Double standards, these days reinforced by ABC communication, heavily blind common sense. A 1997 Democratic Health Survey of Nicaragua states, without raising an eyebrow, that 55% of the boys between 15 and 19 are sexually active, while only 3% of girls in the same age group are.  Must be very busy, those 3%. Though there has not been a DHS survey in Malawi for some time, figures for Southern African countries are similar. Along the same lines, in the public discourse it is widely assumed and constantly communicated that men are having multiple sexual partners while women get infected by being faithful to unfaithful husbands. Might very well be, but with whom are these men having sex? Must be with unmarried women who are all abstaining from sex till marriage.
One might argue that all this lying about the reality of people's sexual life is rather innocent and of all times, but especially in the light of HIV/AIDS prevention it is a serious obstacle. We are in dire need of reliable information on what people do and don't, what they feel and think. Without that information we will not be able to develop prevention messages that can and will be implemented in real life. Instead of learning how to communicate meaningfully, honestly and openly about sexuality, ABC role-models, teaches and engrains shame, lying and useless values.
The art of separating the discourse from the reality has risen to high heights, both because the ABC messages have little to do with real life and because ABC communication in itself is full of hidden and not so hidden moral messages on what sexuality should be (and not on what sexuality actually is). Recent research shows once again that Malawians are well informed on HIV/AIDS. Young people know about AIDS, they even can reproduce words like abstinence and being faithful and they do not change behaviour. 84% of 15-24 year olds are sexually active, 54% of men did not use a condom in their last sexual encounter, 73% of the women did not use a condom in their last sexual encounter. 70% of youths did not use a condom at sexual debut. Although using the words abstinence and being faithful, many of them indicate they are involved in occasional sex.  Clearly the messages received by these young people are being filed somewhere, they are being able to repeat them and to fit into!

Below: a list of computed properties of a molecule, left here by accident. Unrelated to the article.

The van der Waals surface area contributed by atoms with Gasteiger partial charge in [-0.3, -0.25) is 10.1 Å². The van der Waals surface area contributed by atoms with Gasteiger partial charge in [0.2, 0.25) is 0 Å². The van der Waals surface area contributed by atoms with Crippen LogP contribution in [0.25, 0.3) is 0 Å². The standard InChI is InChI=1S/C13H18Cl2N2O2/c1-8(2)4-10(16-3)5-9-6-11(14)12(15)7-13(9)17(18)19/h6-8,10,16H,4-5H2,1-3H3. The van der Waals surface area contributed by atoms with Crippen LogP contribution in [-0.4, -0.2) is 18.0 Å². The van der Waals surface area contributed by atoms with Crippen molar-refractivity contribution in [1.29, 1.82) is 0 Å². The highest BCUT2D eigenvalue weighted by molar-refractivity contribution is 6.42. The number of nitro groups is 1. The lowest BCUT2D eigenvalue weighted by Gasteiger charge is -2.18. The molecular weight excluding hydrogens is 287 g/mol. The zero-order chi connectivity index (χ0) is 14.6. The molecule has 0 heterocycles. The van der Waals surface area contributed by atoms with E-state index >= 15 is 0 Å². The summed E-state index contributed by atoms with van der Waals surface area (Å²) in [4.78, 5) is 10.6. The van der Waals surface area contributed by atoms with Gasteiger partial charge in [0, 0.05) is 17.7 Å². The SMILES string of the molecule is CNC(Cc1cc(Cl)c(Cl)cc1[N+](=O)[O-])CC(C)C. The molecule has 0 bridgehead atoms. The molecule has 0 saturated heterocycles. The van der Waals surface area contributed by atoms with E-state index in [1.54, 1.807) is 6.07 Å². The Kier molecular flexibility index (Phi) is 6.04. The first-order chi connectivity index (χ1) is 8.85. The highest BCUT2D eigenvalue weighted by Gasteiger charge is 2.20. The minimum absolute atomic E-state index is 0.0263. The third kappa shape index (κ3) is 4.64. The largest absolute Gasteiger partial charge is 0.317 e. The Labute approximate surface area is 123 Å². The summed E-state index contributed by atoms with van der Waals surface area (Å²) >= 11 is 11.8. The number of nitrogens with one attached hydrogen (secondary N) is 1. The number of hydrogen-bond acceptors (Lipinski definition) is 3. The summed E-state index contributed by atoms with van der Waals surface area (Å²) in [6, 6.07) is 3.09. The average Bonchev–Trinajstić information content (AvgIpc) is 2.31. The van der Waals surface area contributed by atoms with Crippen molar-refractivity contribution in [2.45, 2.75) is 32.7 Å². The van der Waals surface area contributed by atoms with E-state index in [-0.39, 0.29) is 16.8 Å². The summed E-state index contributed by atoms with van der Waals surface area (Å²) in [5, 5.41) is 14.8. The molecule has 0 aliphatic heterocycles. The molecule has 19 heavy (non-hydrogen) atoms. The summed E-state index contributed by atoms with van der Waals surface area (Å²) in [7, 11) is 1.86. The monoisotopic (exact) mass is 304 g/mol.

the discourse, it just does not occur to them to actually practice what they are saying. But maybe that should not surprise us, knowing that teachers deliver the ABC messages to them in a context where sexual abuse by the very same teachers is widespread.
Not all of the distorted discourse on sexuality can be assigned to the effects of ABC of course, but ABC does nothing to clear the air, to encourage open and frank discussion on the issues. Instead, it imposes rules on people that many people have no intention or possibility to obey.
AIDS is in Africa to stay, even if the epidemic stems tomorrow, AIDS will be a fact of life for generations to come. Since this became obvious, stigma and discrimination of people living with HIV/AIDS is getting placed higher on the agenda. Fighting the virus within an ABC context almost inevitably means condemning sexuality or at least a lot of sexuality (everything before, after or outside marriage, to be precise). By suggesting that faithful people cannot contract HIV/AIDS, the conclusion that a person infected must be a person with bad sexual practices and morals is almost logical. To say the least, ABC does nothing to fight stigma and discrimination. If you look at communication coming from organisations trying to improve the quality of life of people living with HIV/AIDS which are using ABC in their prevention efforts (the case with the vast majority of the many faith-based organisations active in this field), you can see how difficult it is to reconcile the messages. !
It goes like this: to get HIV/AIDS you have to be a very bad person but once you have it you deserve all the care and support you need. In addition, efforts to "justify" the safeguarding of human rights of people living with HIV/AIDS produce a constant stream of testimonies of two top models of "innocent" HIV/AIDS survivors featuring on the one hand the raped girl and on the other, the faithful wife.
In an advertisement for a contest, young Malawians were asked to write songs with the chorus starting: "A real woman waits..." (you could also write a song on "A real man waits..." but that did not seem to inspire anyone, no entrees received). Somehow I am sure the winning song will not read "A real woman waits 'till the condom is in place".
Joke van Kampen
Blantyre, December 2005